Painkillers: A Guide to What Works
NSAIDs and Aspirin
For headaches, body aches, osteoarthritis, menstrual cramps, mild burns, dental pain, and soft-tissue injuries
Generic names: Nonsteroidal anti-inflammatory drugs (NSAIDs), which include ibuprofen and naproxen (OTC) and celecoxib, diclofenac, and etodolac (prescription).
Common brand names: OTC: Advil, Aleve, Motrin. Prescription: Anaprox, Celebrex, Lodine, Voltaren.
The basics: NSAIDs inhibit production of enzymes (COX-1 and COX-2) that help form prostaglandins, the chemical messengers that play a role in pain, inflammation, fever, and achy muscles.
The issues: COX-1 protects the stomach lining, so when you block it by taking ibuprofen or naproxen you can irritate your stomach and raise your odds of ulcers. You might have a problem if you take the maximum dose for weeks or months, says Andrew Chan, MD, a gastroenterologist at Massachusetts General Hospital. But the majority of people who occasionally use NSAIDs don't have to worry. Prescription COX-2 inhibitors were developed to minimize stomach damage, but then studies found that people who used them to treat conditions like arthritis were more likely to develop blood clots, which can lead to a heart attack or stroke. Even over-the-counter NSAIDs carry some heart risk, and naproxen appears to be the safest choice. For women at low risk, it's highly unlikely that taking an NSAID for cramps or a toothache will cause a heart attack, says Gina Price Lundberg, MD, director of the Heart Center for Women at Saint Joseph's Hospital in Atlanta. If you have heart disease or plan to be on NSAIDs for the long term, discuss the risks with your doctor.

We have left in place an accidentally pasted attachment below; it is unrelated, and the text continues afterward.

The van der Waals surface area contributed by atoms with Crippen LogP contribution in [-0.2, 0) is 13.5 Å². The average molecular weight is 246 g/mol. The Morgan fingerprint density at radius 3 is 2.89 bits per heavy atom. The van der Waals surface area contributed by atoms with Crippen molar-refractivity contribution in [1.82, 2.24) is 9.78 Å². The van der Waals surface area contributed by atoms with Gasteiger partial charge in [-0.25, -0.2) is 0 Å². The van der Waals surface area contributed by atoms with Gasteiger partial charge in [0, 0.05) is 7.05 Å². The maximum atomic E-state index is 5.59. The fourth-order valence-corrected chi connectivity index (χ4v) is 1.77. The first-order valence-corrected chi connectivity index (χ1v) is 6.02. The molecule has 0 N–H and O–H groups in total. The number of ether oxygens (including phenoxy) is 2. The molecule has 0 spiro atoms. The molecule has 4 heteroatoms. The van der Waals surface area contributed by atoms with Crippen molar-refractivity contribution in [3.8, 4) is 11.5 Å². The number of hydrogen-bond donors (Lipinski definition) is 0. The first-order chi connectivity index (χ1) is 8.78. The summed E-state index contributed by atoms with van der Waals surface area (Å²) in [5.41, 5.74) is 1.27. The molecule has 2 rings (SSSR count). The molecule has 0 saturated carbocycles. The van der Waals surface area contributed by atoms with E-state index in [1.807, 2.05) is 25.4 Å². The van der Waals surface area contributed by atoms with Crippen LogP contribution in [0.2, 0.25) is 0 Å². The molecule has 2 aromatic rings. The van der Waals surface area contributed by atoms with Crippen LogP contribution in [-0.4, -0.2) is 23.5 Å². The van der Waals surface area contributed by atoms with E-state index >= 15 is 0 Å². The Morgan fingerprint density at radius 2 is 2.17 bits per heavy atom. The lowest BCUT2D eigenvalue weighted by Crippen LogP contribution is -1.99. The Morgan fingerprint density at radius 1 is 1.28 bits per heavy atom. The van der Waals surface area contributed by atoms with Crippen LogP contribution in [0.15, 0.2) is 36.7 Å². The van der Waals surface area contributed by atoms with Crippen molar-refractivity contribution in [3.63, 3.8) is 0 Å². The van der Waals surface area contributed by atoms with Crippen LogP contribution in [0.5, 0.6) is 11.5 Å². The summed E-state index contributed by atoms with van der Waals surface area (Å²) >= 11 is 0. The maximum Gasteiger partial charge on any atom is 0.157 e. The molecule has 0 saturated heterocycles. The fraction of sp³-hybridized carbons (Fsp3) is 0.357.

For headaches, menstrual pain, arthritis, toothaches, muscle aches
Generic name: Aspirin
Common brand names: OTC: Bayer, Bufferin, St. Joseph, and dozens of other products contain aspirin alone; some brands, such as Excedrin, may contain caffeine, acetaminophen, or other ingredients in addition to aspirin.
The basics: Aspirin, part of a group of drugs called salicylates, reduces substances in the body that cause pain, fever, and inflammation. Aspirin also has anticoagulant properties, meaning it prevents blood from clotting easily. More than 50 million people in the United States take low-dose aspirin to prevent heart disease.
The issues: Like NSAIDs, aspirin can cause ulcers and bleeding in your stomach if you take it over the long run. "The problem with aspirin is it's very short acting, so you have to take it often, which means more exposure to the lining of the stomach and a greater risk of bleeding," says Scott M. Fishman, MD, chief of pain medicine at University of California, Davis. And because it's an anticoagulant, it increases the risk of bleeding even further. Talk to your doctor about your risks if you take it regularly. Also, don't give aspirin to children or teenagers who have a fever, especially if they have flu-like symptoms or chicken pox, because it can cause a sometimes-fatal condition called Reye's syndrome.